Since March 1, 2010, businesses that own or license personal information have been required to comply with the Standards for the Protection of Personal Information of Residents of the Commonwealth (“regulations”) established by the Office of Consumer Affairs and Business Regulation (“OCABR”). See generally, 201 C.M.R. 17.00, et seq. On March 1, 2012 the final phase of the regulations takes effect, and businesses will need to require by contract that third-party service providers with whom they contract for services or business functions have in place security measures consistent with the regulations.
In 2007, Massachusetts enacted data security laws designed to protect the personal information of residents of Massachusetts. The laws provided for the development of regulations which were intended to ensure the confidentiality of consumer and employee personal information and protect against threats to the security of that information, including unauthorized access to or use of the information.
The regulations apply to every person or business that “owns or licenses, receives, stores, maintains, processes, or otherwise has access to personal information” of a Massachusetts resident. Personal information is defined under the regulations as an individual’s first and last name (or last name and first initial) in combination with any one or more of (a) a Social Security number, (b) a driver’s license number or Massachusetts identification card number or (c) a financial account number, or credit or debit card number. In light of these provisions, the regulations apply to almost all employers who have personal data of Massachusetts residents, regardless of whether the business is located in Massachusetts. The regulations mandate that employers develop, implement, and maintain a comprehensive written information security program to protect personal information, and put in place certain security measures to safeguard the employer’s computer system, including any wireless system. For more on the specifics of the requirements of the regulations, the written information security program (“WISP”) and computer system security requirements, please see MBJ’s Client Alert dated December 21, 2009.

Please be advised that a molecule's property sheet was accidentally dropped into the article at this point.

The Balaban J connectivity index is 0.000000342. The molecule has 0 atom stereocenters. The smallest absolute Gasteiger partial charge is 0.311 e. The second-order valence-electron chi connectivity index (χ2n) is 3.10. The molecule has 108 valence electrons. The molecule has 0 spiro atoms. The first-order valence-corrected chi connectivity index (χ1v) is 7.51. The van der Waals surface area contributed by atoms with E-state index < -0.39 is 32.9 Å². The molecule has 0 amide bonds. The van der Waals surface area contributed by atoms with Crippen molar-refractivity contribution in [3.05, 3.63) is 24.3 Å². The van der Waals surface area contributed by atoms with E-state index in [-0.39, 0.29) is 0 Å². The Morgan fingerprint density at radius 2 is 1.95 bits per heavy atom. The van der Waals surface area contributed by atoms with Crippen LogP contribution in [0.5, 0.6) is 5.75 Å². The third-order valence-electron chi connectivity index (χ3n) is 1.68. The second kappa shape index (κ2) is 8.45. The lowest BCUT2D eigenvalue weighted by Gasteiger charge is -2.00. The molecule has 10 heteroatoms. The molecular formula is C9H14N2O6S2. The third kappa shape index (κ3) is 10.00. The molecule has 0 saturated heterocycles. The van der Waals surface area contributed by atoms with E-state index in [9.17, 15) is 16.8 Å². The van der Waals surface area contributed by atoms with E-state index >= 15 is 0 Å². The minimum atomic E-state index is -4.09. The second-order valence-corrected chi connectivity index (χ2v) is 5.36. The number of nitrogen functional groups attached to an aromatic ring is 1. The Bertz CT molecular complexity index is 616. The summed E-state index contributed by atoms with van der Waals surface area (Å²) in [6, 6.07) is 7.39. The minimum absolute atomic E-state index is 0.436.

Third-Party Service Providers
The regulations provide that employers must not only protect the personal information which is in their own possession but also confirm that third-party service providers with whom they contract will implement and maintain appropriate security measures to protect personal information. A service provider, under the regulations, is an entity that is permitted to access personal information through its provision of services to an employer covered by the law; examples would include an information technology service provider or a provider of payroll or staffing services.
Employers are required to take reasonable steps to select and retain third-party service providers that are capable of maintaining appropriate security measures to protect personal information consistent with the Massachusetts regulations and any applicable federal regulations. The regulations also state that employers must require third-party service providers by contract to implement and maintain appropriate security measures to protect personal information.
Compliance Terms in Contracts with Third-Party Service Providers
In deference to the business considerations posed by the requirements on contracts with third-party service providers, the regulations provided a carve-out for contracts which were in existence before the effective date of the regulations. The regulations provide that with respect to contracts entered into before March 1, 2010, the obligation to have in place a contractual requirement that the third-party provider maintain appropriate security measures would not attach until March 1, 2012.
As the March 1, 2012 deadline for ensuring that all contracts with third-party service providers comply with the regulations approaches, employers should examine which of their service providers may have access to employee personal information. Employers should ensure that contracts with these service providers contain provisions requiring the provider to implement and maintain security measures for the protection of personal information which are consistent with the Massachusetts regulations and any applicable federal regulations. If you have questions or concerns about ensuring that service provider contracts meet the requirements of the regulations, or other questions about the data security laws and regulations, please contact your MBJ attorney.
Maura D. McLaughlin, Esq. is an attorney with Morgan, Brown & Joy, LLP and may be reached at (617) 523-6666 or at email@example.com. Morgan, Brown & Joy, LLP focuses exclusively on representing employers in employment and labor matters.
This publication, which may be considered advertising under the ethical rules of certain jurisdictions, should not be construed as legal advice or a legal opinion on any specific facts or circumstances by Morgan, Brown & Joy, LLP and its attorneys. This newsletter is intended for general information purposes only and you should consult an attorney concerning any specific legal questions you may have.